Professor Gordon Carmichael – Unravelling the Biology of snoRNAs Implicated in Prader-Willi Syndrome

Sep 16, 2020 | Biology, Health and Medicine

Prader-Willi Syndrome is a rare genetic neurodevelopmental disorder that gives rise to a vast array of symptoms which affect the individual from birth. There is currently no cure for Prader-Willi Syndrome. Professor Gordon Carmichael and his team from the Department of Genetics and Genome Sciences at the University of Connecticut Health Centre, USA, believe it is crucial to understand the affected chromosome 15 region to unravel the pathogenesis of Prader-Willi Syndrome and his team are making significant strides towards achieving this goal.

Prader-Willi Syndrome

Prader-Willi Syndrome (PWS) is caused by the loss of function of a specific area of the paternal chromosome 15 – specifically, q11-q13 – due to deletions or mutations of this region. PWS is diagnosed at birth when symptoms include hypotonia (low muscle tone), feeding difficulty, poor growth and delayed development. In childhood, patients develop hypogonadism (a decreased production of sex hormones by the ovaries or testes) and an extreme appetite (hyperphagia) leading to overeating and obesity. Other symptoms include learning disabilities, behavioural problems, sleep abnormalities and underdeveloped genitals.

Adults with PWS are unable to live fully independent lives and the development of obesity due to excessive eating means sufferers are more likely to develop type 2 diabetes, heart failure and respiratory problems. There is no cure for PWS and current treatments are designed only to manage symptoms such as overeating and behavioural problems. Life-expectancy is considered to be around 29 years.

PWS is a complex disorder, the intricacies of which are still unclear. However, understanding of the molecular mechanisms that underlie PWS can potentially change the management and treatment of the disorder and improve the quality of life of sufferers. Professor Gordon Carmichael and his team at the Department of Genetics and Genome Sciences, University of Connecticut Health Centre, are leading the way in characterising the genetic and molecular defects that underlie PWS to help elucidate the mechanisms of this intriguing disease.

The Discovery of New RNAs in PWS Pathogenesis

Professor Carmichael explains that the 15q11-q13 critical region is ‘extremely complexed, generating a number of both coding and noncoding RNAs.’ Among the important non-coding RNAs expressed from this region are snoRNAs (small nucleolar RNAs), which are conserved nuclear RNAs between 70–200 nucleotides long and are believed to function in the modification of small nuclear RNAs (snRNAs) or ribosomal RNAs (rRNAs), or may be involved in rRNA processing during ribosome biogenesis. snoRNAs are encoded in the introns of protein-coding genes and several hundred snoRNAs are known to exist.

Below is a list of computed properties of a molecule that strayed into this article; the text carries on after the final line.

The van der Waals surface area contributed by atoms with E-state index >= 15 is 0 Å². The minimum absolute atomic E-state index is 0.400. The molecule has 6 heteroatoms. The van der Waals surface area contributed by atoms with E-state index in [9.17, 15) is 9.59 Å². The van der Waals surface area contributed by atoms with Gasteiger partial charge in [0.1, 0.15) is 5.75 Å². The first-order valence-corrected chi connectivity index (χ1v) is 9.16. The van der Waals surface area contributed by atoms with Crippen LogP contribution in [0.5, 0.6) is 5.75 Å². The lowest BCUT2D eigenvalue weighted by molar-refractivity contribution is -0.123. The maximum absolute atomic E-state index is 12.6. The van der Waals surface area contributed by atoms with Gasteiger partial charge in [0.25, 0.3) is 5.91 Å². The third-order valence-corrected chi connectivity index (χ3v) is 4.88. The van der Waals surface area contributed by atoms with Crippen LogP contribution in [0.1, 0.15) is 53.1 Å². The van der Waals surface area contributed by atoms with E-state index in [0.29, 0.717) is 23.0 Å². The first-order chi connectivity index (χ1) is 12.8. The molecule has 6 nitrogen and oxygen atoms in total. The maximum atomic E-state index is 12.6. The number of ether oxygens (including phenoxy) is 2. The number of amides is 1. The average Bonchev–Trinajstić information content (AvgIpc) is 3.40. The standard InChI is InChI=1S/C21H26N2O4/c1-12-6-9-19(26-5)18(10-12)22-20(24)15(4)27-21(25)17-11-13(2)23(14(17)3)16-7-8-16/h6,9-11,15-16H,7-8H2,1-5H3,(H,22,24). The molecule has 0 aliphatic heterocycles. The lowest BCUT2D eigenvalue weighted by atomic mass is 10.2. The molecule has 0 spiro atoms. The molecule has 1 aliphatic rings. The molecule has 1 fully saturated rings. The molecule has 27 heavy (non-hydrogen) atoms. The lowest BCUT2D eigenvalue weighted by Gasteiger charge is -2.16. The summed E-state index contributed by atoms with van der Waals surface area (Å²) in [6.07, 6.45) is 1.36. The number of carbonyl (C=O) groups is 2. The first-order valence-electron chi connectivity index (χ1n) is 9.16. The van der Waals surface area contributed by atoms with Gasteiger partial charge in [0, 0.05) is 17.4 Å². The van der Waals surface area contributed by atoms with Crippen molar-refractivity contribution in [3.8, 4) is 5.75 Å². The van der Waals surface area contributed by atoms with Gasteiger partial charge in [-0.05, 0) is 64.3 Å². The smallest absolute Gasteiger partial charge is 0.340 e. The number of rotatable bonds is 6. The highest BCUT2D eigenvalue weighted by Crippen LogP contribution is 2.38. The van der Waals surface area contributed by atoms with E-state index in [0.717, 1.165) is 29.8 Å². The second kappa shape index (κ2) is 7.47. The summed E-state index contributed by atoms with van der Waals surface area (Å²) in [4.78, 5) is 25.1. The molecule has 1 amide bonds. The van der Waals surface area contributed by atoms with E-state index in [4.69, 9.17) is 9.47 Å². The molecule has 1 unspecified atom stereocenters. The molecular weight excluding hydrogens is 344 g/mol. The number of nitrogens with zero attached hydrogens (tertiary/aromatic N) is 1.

snoRNAs have been reported to be involved in the function and development of the brain. Moreover, those in the chr15q11-q13 region are not expressed from the paternal chromosome of PWS patients or PWS mouse models, indicating a key role of snoRNAs in PWS. While most snoRNAs are excised from debranched introns by a process called exonucleolytic trimming, and then form complexes with specific protein components to form snoRNPs (ribonucleoprotein complexes) and carry out their functions, in a 2012 research paper, Dr Carmichael’s team provided an account of how snoRNAs can also lead to the processing of a new class of long non-coding RNAs.

The many snoRNAs can be divided into two main classes: box C/D snoRNAs and box H/ACA snoRNAs. The box C/D snoRNAs guide 2’-O-methylation and box H/ACA snoRNAs guide pseudouridine modifications. Many researchers agree that snoRNAs are key to PWS. However, the function of the snoRNAs in the PWS critical region and on the function of neurons in the brain is unknown.

Within the 15q11-q13 critical region there lies a cluster of about 30 C/D box snoRNAs – this cluster is called SNORD116. SNORD116 is highly implicated in PWS as all reported deletions and mutations in PWS affect this cluster. ‘The problem with the SNORD116 snoRNAs’ Professor Carmichael explains, ‘is that they are orphans’ since they do not have complementarity to rRNA or other known RNAs and thus their targets are unknown. Therefore, it is important to identify the targets of the SNORD116 snoRNAs and their functions to understand their crucial role in PWS.

‘Finding sites of modification will be exciting, but the real challenge that lies ahead is to then figure out how such modifications affect RNA function and are connected to PWS pathology.’

Developing a 2’-OMe Detection Method to Find Sites Targeted by SNORD116 snoRNAs

The SNORD116 cluster of box C/D snoRNAs is highly expressed in the brain and the importance of these types of snoRNAs in PWS pathology is striking. The team already knew that box C/D snoRNAs modify RNAs by 2’-OMe, but strategies to map sites of 2’-OMe on RNA molecules were inefficient.

In 2017, Professor Carmichael and his team developed a new method, RibOxi-seq, to map sites of 2‘-OMe to better understand the targets of the SNORD116 snoRNAs. Previous methods lacked specificity and relied on negative rather than positive signals. Using next-generation sequencing, the team developed a highly sensitive and accurate method to detect methylation relying on positive signals.